posted by Zalzidrax at 11:14 AM on April 23, 2011 [2 favorites]


Err... are there any "right wing" solutions to climate change?

There used to be, it was a scheme that harnessed market forces to reduce carbon output and was actually not that bad an idea.
posted by furiousxgeorge at 11:21 AM on April 23, 2011 [1 favorite]



Err... are there any "right wing" solutions to climate change?


Yeah, more guns , less abortions, no welfare and freedom!
posted by Liquidwolf at 11:31 AM on April 23, 2011


Here's a libertarian who "believes in climate change", so to speak. Admittedly, it would be refreshing if the majoraity of right-wingers/conservatives who make the effort of voicing their opinion on the issue had something more to contribute than denial/"scepticism".
posted by Bangaioh at 11:38 AM on April 23, 2011


Admittedly, it would be refreshing if the majoraity of right-wingers/conservatives who make the effort of voicing their opinion on the issue had something more to contribute than denial/"scepticism".

Well, right now the front-running right-wing presidential candidate is running a campaign based exclusively on offering no policy statements of his own and instead is attacking the eligibility of the current president to even be in office.

So yeah... not too much in the way of offering anything solid coming from that camp all around, and mostly just skepticism.
posted by hippybear at 11:41 AM on April 23, 2011


It makes my brain hurt every time I see libertarian/Republican types say they can't trust climate science because of the money involved.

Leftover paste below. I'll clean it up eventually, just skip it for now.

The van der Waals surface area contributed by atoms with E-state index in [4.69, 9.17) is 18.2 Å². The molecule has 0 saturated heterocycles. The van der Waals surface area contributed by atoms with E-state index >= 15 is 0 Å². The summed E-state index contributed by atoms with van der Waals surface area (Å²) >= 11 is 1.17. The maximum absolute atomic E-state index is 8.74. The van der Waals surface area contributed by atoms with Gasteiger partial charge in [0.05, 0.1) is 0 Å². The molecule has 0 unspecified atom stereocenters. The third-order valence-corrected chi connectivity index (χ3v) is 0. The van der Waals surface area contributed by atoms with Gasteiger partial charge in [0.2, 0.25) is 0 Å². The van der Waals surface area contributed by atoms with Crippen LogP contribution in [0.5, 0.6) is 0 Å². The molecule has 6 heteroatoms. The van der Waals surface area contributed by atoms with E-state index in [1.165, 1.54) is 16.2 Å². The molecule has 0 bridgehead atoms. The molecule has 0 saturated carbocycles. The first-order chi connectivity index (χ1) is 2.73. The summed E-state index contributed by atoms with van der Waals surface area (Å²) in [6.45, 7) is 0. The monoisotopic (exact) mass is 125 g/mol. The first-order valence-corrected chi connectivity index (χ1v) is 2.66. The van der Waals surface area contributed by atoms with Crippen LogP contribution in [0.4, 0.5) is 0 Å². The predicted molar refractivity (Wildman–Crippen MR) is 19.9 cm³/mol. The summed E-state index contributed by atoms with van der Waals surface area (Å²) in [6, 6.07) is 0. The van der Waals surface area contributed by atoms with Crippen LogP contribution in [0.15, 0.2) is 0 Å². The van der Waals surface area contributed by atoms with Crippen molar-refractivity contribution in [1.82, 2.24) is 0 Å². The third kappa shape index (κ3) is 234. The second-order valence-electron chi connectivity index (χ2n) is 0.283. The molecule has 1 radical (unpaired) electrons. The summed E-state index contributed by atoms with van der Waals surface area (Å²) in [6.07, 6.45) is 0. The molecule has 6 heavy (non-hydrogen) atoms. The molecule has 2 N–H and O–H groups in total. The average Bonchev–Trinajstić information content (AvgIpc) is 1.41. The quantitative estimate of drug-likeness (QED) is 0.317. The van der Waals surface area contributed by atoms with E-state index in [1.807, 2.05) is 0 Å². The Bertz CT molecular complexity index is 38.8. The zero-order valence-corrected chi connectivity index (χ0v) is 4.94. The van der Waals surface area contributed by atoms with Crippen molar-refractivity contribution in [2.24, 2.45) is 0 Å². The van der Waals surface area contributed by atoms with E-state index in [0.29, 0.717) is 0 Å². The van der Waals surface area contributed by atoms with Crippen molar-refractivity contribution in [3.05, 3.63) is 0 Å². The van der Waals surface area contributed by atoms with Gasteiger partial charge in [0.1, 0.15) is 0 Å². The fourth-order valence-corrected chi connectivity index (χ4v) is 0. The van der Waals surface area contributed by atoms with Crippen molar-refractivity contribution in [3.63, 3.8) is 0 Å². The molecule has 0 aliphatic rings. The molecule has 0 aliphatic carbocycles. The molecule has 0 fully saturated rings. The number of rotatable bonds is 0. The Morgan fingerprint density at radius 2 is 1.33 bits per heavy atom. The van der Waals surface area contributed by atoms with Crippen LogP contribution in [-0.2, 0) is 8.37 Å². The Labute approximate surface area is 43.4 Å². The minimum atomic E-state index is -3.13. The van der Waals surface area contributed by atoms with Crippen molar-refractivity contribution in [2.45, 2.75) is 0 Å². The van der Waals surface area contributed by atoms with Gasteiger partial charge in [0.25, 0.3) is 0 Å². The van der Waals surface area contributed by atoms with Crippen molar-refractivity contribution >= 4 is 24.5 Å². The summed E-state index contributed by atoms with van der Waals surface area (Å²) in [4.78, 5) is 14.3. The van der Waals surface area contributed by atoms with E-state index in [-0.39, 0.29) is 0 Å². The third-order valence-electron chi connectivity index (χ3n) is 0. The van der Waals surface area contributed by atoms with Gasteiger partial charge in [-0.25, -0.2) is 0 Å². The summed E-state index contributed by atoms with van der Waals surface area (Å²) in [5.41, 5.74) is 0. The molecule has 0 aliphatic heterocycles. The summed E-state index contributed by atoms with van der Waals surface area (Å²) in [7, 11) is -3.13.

Or the more elegant variation, where we can't have the incredibly well-funded wind power industry cram such an environmentally unsound solution to a non-problem down our throats.
posted by dhartung at 11:45 AM on April 23, 2011


Right-wing solutions like this one, maybe?

Link is to an interesting infographic of different energy sector subsidies in the US. How did we get here? This is not my beautiful house.
posted by sneebler at 12:11 PM on April 23, 2011


The oil subsidies are even worse when you consider the resources we expend in maintaining our foreign policy in the Mideast to protect our supply. It seems uncountable though so you can't chart it.
posted by furiousxgeorge at 12:25 PM on April 23, 2011


This is such a sad commentary on our current environmental position. At the end of the day, greed and a lack of imagination wins.

Protecting the environment is the good fight.


posted by JessJanes at 1:00 PM on April 25, 2011